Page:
Dylan Farrow’s recent open letter tells a heartbreaking story that I’ve heard too many times before: girl sexually abused by family or trusted friend of family. I heard these stories in high school, church, and college while growing up: not many stories, but certainly too many.
Looking back on my teens and twenties to those times when someone confided in me that they were sexually abused, I could have responded better. I’m not talking about active abuse. In those cases, I acted and have no regrets. Where I could have done better are cases where the victim confided about past situations, and was no longer in danger. I listened when I should have listened then acted.
Now, at a minimum, I would make sure they have resources, such as the National Sexual Assault Hotline, 1.800.656.HOPE, and the National Sexual Assault Online Hotline. I would also urge them to make contact; they could use my phone, my computer, my name… I’d offer to sit with them while they call. RAINN (The Rape, Abuse, and Incest National Network) is one of the nation’s largest anti-sexual violence organizations. If someone came to me today, I would call RAINN for my own guidance and support. I’d encourage the victim to do likewise.
Bringing experts into a conversation is actually a very adult thing to do. In the workplace, I cannot count how many times I’ve had to take sexual harassment training. Once a year, managers take a class on how to identify sexual harassment and how to properly respond to allegations in the workplace. In California, a manager must report the accusation, by law. Suspicion of child abuse has a similar mandatory reporting requirement in many states. I wish I had training to prepare me for friends or campers admitting they were abused. A step-by-step guide on how to respond to a victim for the best possible outcome would have been much better than my winging it.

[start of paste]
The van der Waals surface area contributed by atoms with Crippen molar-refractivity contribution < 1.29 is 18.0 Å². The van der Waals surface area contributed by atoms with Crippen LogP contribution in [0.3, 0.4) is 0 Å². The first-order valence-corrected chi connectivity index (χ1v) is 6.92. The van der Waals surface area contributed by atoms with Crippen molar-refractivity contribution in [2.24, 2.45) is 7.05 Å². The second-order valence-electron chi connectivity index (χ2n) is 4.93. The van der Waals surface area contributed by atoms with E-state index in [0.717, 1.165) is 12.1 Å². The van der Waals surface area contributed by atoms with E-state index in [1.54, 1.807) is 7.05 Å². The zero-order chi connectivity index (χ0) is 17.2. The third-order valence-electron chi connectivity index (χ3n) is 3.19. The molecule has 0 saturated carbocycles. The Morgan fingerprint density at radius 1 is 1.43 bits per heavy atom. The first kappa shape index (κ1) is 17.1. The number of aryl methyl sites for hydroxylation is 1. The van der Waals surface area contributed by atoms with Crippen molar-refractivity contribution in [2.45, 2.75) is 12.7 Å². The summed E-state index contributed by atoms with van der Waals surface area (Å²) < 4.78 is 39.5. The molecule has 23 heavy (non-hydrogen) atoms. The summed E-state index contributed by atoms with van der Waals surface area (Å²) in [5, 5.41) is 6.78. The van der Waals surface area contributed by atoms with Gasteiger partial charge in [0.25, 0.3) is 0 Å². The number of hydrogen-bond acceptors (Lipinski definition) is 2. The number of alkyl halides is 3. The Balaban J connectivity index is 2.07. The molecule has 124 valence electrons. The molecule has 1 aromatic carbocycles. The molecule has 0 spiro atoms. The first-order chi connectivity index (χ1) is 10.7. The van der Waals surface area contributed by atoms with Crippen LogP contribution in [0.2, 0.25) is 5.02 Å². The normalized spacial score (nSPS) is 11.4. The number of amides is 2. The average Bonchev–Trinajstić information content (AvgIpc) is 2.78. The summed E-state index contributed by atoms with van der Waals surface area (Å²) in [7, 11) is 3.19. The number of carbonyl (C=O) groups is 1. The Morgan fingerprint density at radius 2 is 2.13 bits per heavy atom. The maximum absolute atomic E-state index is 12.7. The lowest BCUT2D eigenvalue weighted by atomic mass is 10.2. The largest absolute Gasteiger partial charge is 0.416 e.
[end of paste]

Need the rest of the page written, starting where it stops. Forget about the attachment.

I wish Litchfield County state attorney Frank S. Maco had better training before he decided against prosecuting Ms. Farrow’s case. Jake Coyle from Associated Press reports “…in a press conference [Maco] said he believed her adoptive father, Woody Allen had molested Farrow but decided against charging Allen to avoid a traumatic trial for the young girl.” Farrow was seven years old. Did Maco really believe Farrow’s trauma would be over? Trauma doesn’t end with the last act of abuse. It is something the victim lives with for a very long time.
Woody Allen just received the Golden Globe Lifetime Achievement Award. This appears to be the inciting event that caused Ms. Farrow to speak publicly about the 1992 abuse for the first time in her life. Maco’s strategy for protecting Farrow from more trauma by not facing it head on doesn’t seem to be working so well.